Sometimes, I feel as though there is a fine line between motivating and micromanaging. After working in countless group projects, being the captain of club Field Hockey, and now being editor-in-chief of the Odyssey at William and Mary, I’ve been on both ends of the micromanaging and bossiness. However, I can’t decide which I hate more: being micromanaged or micromanaging. I do love motivating people -- it’s the best part of being a leader -- but, unfortunately, I lose motivation sometimes and then it seems hypocritical to motivate others. With finals approaching, William and Mary students are about to enter a week and a half of depleting motivation.

During the past field hockey season, we never had to beg people to come to games, but practice was a different story. On any given day, there could be five to 15 people at practice, which largely determines how productive our practice will be. I understand that having an hour and a half practice until 9 p.m. is not preferable, due to test schedules and other activities, but as a captain it was hard seeing my teammates leaving the gym instead of coming to practice that night.

The frustration of club Field Hockey stems from the fact that there are no coaches holding the teammates accountable. There is only the president, my co-captain, and myself and we are all college students who lack the intimidation factor, and don't possess any real power. I understand that not everyone has the same level of motivation as others and, sometimes, I forget to see it through their eyes. Lack of motivation is contagious and it weighs down on the leaders just as much as the other members.

Making sure that my writers stay focused and motivated is a weekly struggle. I love editing what my writers post, but because I go to a school where the Odyssey isn’t our only extracurricular activity, I have writers go weeks or months without posting, and the turnover rate of staff members is always increasing. I know a lot of the writers care, and they are the reason I took the job as editor-in-chief, however, I lose motivation too. Some weeks I question why I continue to take on this responsibility and if another staff member will quit. We have hit our stride in lots of areas, but we lack consistency and drive. I would love the writers to use this opportunity to build an amazing writing portfolio, or pursue a career in media or communications, but unfortunately not everyone utilizes it to the highest potential and submitting their articles just helps us stay afloat one more week.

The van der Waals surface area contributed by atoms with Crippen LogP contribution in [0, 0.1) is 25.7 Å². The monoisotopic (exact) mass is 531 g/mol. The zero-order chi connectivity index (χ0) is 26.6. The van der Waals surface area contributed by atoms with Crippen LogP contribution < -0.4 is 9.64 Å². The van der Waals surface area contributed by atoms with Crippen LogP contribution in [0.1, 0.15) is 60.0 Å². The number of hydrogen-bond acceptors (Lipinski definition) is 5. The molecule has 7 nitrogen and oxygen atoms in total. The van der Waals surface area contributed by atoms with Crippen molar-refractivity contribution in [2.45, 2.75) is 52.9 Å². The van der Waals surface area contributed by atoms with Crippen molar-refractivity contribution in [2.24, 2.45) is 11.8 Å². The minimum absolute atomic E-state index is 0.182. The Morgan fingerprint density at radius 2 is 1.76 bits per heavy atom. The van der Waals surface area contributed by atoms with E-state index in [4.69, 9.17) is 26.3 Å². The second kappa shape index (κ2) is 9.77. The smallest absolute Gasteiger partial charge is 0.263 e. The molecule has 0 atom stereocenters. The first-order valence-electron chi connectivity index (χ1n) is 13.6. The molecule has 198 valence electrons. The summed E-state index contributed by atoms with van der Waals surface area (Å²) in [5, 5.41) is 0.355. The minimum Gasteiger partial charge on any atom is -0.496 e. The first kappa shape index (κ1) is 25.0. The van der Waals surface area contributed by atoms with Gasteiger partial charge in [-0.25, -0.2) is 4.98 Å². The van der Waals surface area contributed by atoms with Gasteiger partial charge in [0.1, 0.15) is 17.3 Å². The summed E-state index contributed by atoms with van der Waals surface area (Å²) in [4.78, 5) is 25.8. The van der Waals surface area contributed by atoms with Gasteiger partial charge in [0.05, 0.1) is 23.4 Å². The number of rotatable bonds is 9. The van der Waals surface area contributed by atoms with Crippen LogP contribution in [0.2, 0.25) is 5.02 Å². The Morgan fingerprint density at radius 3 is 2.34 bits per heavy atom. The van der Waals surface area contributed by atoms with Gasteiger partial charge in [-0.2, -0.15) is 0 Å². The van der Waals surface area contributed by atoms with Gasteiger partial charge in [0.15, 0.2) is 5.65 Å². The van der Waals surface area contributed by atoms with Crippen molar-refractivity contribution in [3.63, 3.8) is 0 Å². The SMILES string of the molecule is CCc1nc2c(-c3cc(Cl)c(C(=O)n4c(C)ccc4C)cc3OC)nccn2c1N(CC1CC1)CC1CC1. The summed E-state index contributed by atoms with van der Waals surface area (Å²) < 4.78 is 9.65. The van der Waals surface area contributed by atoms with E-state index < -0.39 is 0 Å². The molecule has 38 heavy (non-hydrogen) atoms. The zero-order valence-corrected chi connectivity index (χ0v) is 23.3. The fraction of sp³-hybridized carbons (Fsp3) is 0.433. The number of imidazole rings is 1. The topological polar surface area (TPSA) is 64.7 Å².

We all lose motivation at some point, whether it’s the motivation to work out or the motivation to keep studying when all of your friends are relaxing. It feels wrong and hypocritical to motivate others when we do not feel motivated, but it’s necessary in order to boost morale and hold teammates, friends, and staff members accountable.

College is a test of our motivation every day. We can either succumb to the temptation of giving up, or we can rise to the challenge and continue fighting.